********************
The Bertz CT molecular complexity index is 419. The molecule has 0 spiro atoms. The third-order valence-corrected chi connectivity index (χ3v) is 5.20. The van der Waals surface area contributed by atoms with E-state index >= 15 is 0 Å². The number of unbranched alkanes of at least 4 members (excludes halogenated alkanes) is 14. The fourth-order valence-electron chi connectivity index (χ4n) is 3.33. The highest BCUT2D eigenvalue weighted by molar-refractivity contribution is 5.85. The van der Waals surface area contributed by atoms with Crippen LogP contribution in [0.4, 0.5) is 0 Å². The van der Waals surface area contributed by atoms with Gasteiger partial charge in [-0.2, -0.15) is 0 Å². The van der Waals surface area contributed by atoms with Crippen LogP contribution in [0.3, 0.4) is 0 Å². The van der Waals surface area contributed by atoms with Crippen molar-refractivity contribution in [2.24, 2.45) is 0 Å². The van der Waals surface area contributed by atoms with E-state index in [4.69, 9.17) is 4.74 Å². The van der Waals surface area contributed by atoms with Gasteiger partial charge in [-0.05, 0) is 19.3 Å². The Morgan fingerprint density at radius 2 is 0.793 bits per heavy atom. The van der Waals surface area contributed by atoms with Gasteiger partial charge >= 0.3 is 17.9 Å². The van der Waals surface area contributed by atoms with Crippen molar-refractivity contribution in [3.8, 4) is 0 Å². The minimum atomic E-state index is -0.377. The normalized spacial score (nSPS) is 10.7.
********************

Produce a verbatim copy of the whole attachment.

The Bertz CT molecular complexity index is 419. The molecule has 0 spiro atoms. The third-order valence-corrected chi connectivity index (χ3v) is 5.20. The van der Waals surface area contributed by atoms with E-state index >= 15 is 0 Å². The number of unbranched alkanes of at least 4 members (excludes halogenated alkanes) is 14. The fourth-order valence-electron chi connectivity index (χ4n) is 3.33. The highest BCUT2D eigenvalue weighted by molar-refractivity contribution is 5.85. The van der Waals surface area contributed by atoms with Crippen LogP contribution in [0.4, 0.5) is 0 Å². The van der Waals surface area contributed by atoms with Gasteiger partial charge in [-0.2, -0.15) is 0 Å². The van der Waals surface area contributed by atoms with Crippen LogP contribution in [0.3, 0.4) is 0 Å². The van der Waals surface area contributed by atoms with Crippen molar-refractivity contribution in [2.24, 2.45) is 0 Å². The van der Waals surface area contributed by atoms with E-state index in [4.69, 9.17) is 4.74 Å². The van der Waals surface area contributed by atoms with Gasteiger partial charge in [-0.05, 0) is 19.3 Å². The Morgan fingerprint density at radius 2 is 0.793 bits per heavy atom. The van der Waals surface area contributed by atoms with Gasteiger partial charge >= 0.3 is 17.9 Å². The van der Waals surface area contributed by atoms with Crippen molar-refractivity contribution in [3.8, 4) is 0 Å². The minimum atomic E-state index is -0.377. The normalized spacial score (nSPS) is 10.7.